by Dr. Denise R. Ames
My last day in St. Petersburg. It was a good day to be inside, since a chilly rain misted over the Neva River and penetrated my thin jacket. Once again, I queued in line to board a tourist bus with the requisite guide in tow, and off we went to one of the most famous museums in the world: the Hermitage.
The Hermitage is housed primarily within the Winter Palace, which has a distinct history all of its own. Before getting to the art, the Winter Palace is a worthy topic. The palace was the official residence of the Russian emperors from 1732 to 1917. It was constructed on a monumental scale that was intended to reflect the might and power of Imperial Russia. It succeeded. Additions, renovations, and rebuilding from fires have continuously taken place since 1732. The storming of the palace in November 1917 by the Bolsheviks is an iconic symbol of the Russian Revolution.
After queuing among throngs of tourists, I entered the grand staircase of the Winter Palace. Exquisite indeed. The opulence defies description. I imagined myself as a visiting diplomat to one of the tsars and seeing the staircase for the first time, I would have been humbled by my station and beholden to the tsar. I would not have dared to mention that the wealth inequality between royal family and the lowly peasants could possibly cause disruption and revolution in the future, and to address this problem before this would happen. At least I would not have broached the subject if I knew what was in my best interests.
The Hermitage hosts a collection of over three million works, so vast that it defies description. One of the works of art that seemed to be garnering the most attention was a small one in the middle of the room. Our guide chaperoned us to it and indeed it was dramatic, Leonardo da Vinci’s Madonna Litta. I was able to weave my way through the throngs of viewers and snap a picture and get a closer view.
Other works by Rembrandt, Degas, Renoir, Van Gogh, and Cezanne swam before my eyes. Actually, viewing the art is such a mind-numbing and visually-demanding task that after a while it overwhelms the senses. Since my eyes were comprised by the swath of color and motion and my hearing was muted by the whispered tones of thousands of visitors milling about, oddly, my smelling sense took over.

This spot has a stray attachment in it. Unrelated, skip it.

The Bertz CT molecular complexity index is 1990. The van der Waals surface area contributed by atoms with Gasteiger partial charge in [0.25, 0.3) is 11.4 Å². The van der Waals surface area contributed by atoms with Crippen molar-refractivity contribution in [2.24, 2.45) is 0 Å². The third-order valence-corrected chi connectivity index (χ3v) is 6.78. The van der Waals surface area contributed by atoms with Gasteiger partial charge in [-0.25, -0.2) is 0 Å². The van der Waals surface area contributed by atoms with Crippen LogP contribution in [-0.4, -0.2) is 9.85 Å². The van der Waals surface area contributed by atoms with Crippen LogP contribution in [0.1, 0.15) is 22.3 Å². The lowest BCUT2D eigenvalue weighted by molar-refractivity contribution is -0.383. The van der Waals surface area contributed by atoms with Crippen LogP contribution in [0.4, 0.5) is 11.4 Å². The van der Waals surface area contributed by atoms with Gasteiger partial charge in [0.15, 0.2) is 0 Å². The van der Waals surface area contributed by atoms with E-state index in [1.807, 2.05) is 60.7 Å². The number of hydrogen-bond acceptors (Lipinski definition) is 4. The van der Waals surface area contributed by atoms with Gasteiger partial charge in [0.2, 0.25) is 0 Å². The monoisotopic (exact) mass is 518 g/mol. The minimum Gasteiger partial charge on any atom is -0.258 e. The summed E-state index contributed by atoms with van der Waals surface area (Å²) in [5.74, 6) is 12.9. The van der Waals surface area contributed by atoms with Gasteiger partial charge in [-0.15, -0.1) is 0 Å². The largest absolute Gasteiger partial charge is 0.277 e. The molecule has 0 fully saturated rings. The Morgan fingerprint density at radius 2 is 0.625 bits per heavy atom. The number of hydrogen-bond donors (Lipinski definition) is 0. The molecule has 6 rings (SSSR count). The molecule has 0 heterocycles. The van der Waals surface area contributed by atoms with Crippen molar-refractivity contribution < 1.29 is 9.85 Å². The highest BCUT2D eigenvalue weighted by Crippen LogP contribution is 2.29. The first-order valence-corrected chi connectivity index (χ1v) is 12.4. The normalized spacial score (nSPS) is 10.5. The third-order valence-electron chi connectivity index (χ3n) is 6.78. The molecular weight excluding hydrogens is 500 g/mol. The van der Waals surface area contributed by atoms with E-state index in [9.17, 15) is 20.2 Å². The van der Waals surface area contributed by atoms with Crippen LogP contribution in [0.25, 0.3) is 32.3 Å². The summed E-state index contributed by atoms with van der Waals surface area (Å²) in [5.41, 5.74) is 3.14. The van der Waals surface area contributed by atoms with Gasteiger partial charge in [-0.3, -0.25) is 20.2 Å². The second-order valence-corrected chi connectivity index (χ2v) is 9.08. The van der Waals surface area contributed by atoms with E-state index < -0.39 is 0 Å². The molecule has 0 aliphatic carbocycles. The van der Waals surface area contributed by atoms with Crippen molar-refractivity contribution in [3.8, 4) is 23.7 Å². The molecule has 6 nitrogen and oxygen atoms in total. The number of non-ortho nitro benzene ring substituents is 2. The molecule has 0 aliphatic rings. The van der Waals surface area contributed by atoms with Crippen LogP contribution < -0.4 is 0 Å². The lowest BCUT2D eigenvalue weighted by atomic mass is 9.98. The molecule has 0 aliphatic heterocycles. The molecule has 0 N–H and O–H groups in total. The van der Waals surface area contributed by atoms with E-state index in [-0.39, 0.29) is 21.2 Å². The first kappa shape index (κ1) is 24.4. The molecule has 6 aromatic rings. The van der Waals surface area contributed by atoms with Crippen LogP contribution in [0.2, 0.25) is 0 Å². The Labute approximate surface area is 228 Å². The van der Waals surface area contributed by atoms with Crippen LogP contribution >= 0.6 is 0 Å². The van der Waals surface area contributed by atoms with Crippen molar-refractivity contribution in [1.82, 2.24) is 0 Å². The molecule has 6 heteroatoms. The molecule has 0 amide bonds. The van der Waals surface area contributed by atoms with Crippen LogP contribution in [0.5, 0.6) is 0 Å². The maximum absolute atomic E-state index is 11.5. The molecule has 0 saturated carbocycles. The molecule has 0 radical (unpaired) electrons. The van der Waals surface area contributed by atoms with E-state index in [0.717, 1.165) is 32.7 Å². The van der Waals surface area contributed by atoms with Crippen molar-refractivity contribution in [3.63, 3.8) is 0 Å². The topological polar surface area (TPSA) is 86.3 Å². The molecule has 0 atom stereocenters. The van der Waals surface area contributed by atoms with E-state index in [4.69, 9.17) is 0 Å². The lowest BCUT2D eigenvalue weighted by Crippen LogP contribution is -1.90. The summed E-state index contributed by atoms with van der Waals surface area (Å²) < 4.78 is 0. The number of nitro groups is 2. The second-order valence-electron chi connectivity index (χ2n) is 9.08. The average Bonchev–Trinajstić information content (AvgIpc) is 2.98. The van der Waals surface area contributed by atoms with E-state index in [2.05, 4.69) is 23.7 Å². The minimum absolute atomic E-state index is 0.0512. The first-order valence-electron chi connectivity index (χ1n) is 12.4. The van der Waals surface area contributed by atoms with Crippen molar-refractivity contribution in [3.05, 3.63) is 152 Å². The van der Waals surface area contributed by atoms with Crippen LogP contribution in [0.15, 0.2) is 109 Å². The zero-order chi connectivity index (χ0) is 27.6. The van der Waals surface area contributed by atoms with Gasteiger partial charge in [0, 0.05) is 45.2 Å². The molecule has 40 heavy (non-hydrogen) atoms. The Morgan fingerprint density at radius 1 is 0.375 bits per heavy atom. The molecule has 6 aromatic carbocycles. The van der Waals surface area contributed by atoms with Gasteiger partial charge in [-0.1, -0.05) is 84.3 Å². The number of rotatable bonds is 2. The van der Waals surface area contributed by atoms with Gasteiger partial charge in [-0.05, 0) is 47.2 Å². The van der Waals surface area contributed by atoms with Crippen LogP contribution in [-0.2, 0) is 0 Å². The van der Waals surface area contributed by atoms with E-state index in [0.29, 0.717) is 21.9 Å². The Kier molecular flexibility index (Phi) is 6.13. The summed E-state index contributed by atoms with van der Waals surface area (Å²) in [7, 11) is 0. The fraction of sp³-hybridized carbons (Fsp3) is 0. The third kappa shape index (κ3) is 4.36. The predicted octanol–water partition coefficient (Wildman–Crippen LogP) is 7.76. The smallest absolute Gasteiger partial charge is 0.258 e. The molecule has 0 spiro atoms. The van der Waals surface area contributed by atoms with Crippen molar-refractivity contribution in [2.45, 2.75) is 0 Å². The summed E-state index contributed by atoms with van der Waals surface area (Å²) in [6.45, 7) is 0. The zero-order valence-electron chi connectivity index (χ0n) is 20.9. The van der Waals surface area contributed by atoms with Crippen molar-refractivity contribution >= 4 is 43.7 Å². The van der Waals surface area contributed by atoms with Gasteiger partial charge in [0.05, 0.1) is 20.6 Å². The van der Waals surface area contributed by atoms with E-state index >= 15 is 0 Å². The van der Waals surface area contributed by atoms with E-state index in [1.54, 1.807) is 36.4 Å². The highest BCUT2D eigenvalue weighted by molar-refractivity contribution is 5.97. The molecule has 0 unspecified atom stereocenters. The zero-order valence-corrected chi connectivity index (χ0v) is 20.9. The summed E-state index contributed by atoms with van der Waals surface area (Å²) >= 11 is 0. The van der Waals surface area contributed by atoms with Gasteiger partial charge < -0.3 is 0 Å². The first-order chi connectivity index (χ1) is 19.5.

In every room and nook and corner I could smell the past. Odors seeped through the walls, rugs, woodwork, through the windows, up the staircases, and down from the ceiling towering above. I could smell the tsars, their families, government officials, and servants bustling to and fro across the hardwood parquet floors performing the busy task of operating an empire. And, perhaps, most important to them, maintaining their elevated station in that empire. I wondered how we are similar to them. Perhaps, in more ways than we imagine.
After several hours of in-your-face crowds, deafening sounds of clicking heels on parquet floors, and the greatest artists of the Western world, I needed a break. I headed for a garden that was accessed through a side door. I stepped outside. Ahhh, quiet. I could hear birds and smell fresh rain on green plants, air that was not filtered through some machine. It was just what I needed.
With the help of nature, I took some time recomposing myself. My eyes readjusted from a blur of colors to seeing a bird hovering over a pink blossom on a tree, I heard the birds chirp away, perhaps knowing that fall was lurking around the corner, and I touched a moisture laden flowering plant that was whisking off fallen water drops. The sounds pouring from the garden were from the present, life was going on here despite knowing the complex and tumultuous life from the past or realizing that the works of the most renowned artists in the world were their neighbors.
It was good to sit in the garden on a simple wooden bench for a few moments and absorb all that I experienced in the last several hours. The history and art of the stupendous Winter Palace were showcased on a grand-scale, and visitors from all over the world paid top money to witness them. But, actually, for me, sitting in that garden at that time, juxtaposed against the man-made splendor around me, was the most welcoming.
About the Author: Dr. Denise R. Ames
Dr. Denise R. Ames’ varied life experiences—teaching, scholarly research, personal experiences, extensive travels, and thoughtful reflections—have contributed to her balanced views and global perspectives. Earning a doctorate in world history education, she has taught secondary schools, universities, a community college, professional development, and lifelong learners. In 2003, Dr. Ames founded Center for Global Awareness, an educational non-profit that develops globally-focused books and educational resources for educators and students grade 9-university. She has written eight books, plus numerous blogs, lesson plans, articles, newsletters, teaching units.
Along with CGA’s Gather program, Global Awareness Through Engaged Reflection, a study and conversation program for self-organizing groups of lifelong learners and, Global Awareness for Educators, Dr. Ames is developing a new program: Turn, Transformation, Understanding, & Reflection Network. Turn encourages life-long learners to see with new eyes, learn from the past, understand others, and recognize the relationship of all things. She teaches workshops/classes and writes about Turn’s five topics: learning from the past, cross-cultural awareness, five worldviews, elder wisdom, and transformative travel.
Dr. Ames has written 8 books for the Center for Global Awareness, check out their offerings! Global Awareness Books